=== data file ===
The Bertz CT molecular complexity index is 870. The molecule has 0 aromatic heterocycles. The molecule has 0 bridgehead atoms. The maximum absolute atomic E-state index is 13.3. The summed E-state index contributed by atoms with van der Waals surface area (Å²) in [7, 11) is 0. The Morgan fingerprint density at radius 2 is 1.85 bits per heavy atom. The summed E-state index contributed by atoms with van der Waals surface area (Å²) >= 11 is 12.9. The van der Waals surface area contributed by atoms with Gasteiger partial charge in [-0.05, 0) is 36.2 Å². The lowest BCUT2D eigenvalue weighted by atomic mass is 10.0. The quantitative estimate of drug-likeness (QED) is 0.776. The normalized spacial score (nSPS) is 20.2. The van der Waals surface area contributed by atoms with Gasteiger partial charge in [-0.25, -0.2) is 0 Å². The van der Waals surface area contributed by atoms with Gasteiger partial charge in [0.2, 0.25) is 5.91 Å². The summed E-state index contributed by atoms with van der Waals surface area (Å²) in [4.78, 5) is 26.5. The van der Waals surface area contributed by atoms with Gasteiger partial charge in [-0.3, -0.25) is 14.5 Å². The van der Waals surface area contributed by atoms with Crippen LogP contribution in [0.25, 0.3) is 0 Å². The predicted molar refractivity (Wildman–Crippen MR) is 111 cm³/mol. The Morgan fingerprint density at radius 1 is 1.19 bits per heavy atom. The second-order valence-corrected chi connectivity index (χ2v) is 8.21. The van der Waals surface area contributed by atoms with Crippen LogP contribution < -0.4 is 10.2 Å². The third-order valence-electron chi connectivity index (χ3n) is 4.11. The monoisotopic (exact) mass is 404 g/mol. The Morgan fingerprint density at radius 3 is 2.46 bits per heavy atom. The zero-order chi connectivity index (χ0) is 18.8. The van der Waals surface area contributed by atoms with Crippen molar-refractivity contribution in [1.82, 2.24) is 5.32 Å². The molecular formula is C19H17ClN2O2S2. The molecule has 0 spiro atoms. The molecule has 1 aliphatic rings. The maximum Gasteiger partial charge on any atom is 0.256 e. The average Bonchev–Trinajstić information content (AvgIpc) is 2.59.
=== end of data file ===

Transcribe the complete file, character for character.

The Bertz CT molecular complexity index is 870. The molecule has 0 aromatic heterocycles. The molecule has 0 bridgehead atoms. The maximum absolute atomic E-state index is 13.3. The summed E-state index contributed by atoms with van der Waals surface area (Å²) in [7, 11) is 0. The Morgan fingerprint density at radius 2 is 1.85 bits per heavy atom. The summed E-state index contributed by atoms with van der Waals surface area (Å²) >= 11 is 12.9. The van der Waals surface area contributed by atoms with Gasteiger partial charge in [-0.05, 0) is 36.2 Å². The lowest BCUT2D eigenvalue weighted by atomic mass is 10.0. The quantitative estimate of drug-likeness (QED) is 0.776. The normalized spacial score (nSPS) is 20.2. The van der Waals surface area contributed by atoms with Gasteiger partial charge in [-0.25, -0.2) is 0 Å². The van der Waals surface area contributed by atoms with Gasteiger partial charge in [0.2, 0.25) is 5.91 Å². The summed E-state index contributed by atoms with van der Waals surface area (Å²) in [4.78, 5) is 26.5. The van der Waals surface area contributed by atoms with Gasteiger partial charge in [-0.3, -0.25) is 14.5 Å². The van der Waals surface area contributed by atoms with Crippen LogP contribution in [0.25, 0.3) is 0 Å². The predicted molar refractivity (Wildman–Crippen MR) is 111 cm³/mol. The Morgan fingerprint density at radius 1 is 1.19 bits per heavy atom. The second-order valence-corrected chi connectivity index (χ2v) is 8.21. The van der Waals surface area contributed by atoms with Crippen LogP contribution < -0.4 is 10.2 Å². The third-order valence-electron chi connectivity index (χ3n) is 4.11. The monoisotopic (exact) mass is 404 g/mol. The Morgan fingerprint density at radius 3 is 2.46 bits per heavy atom. The zero-order chi connectivity index (χ0) is 18.8. The van der Waals surface area contributed by atoms with Crippen molar-refractivity contribution in [1.82, 2.24) is 5.32 Å². The molecular formula is C19H17ClN2O2S2. The molecule has 0 spiro atoms. The molecule has 1 aliphatic rings. The maximum Gasteiger partial charge on any atom is 0.256 e. The average Bonchev–Trinajstić information content (AvgIpc) is 2.59.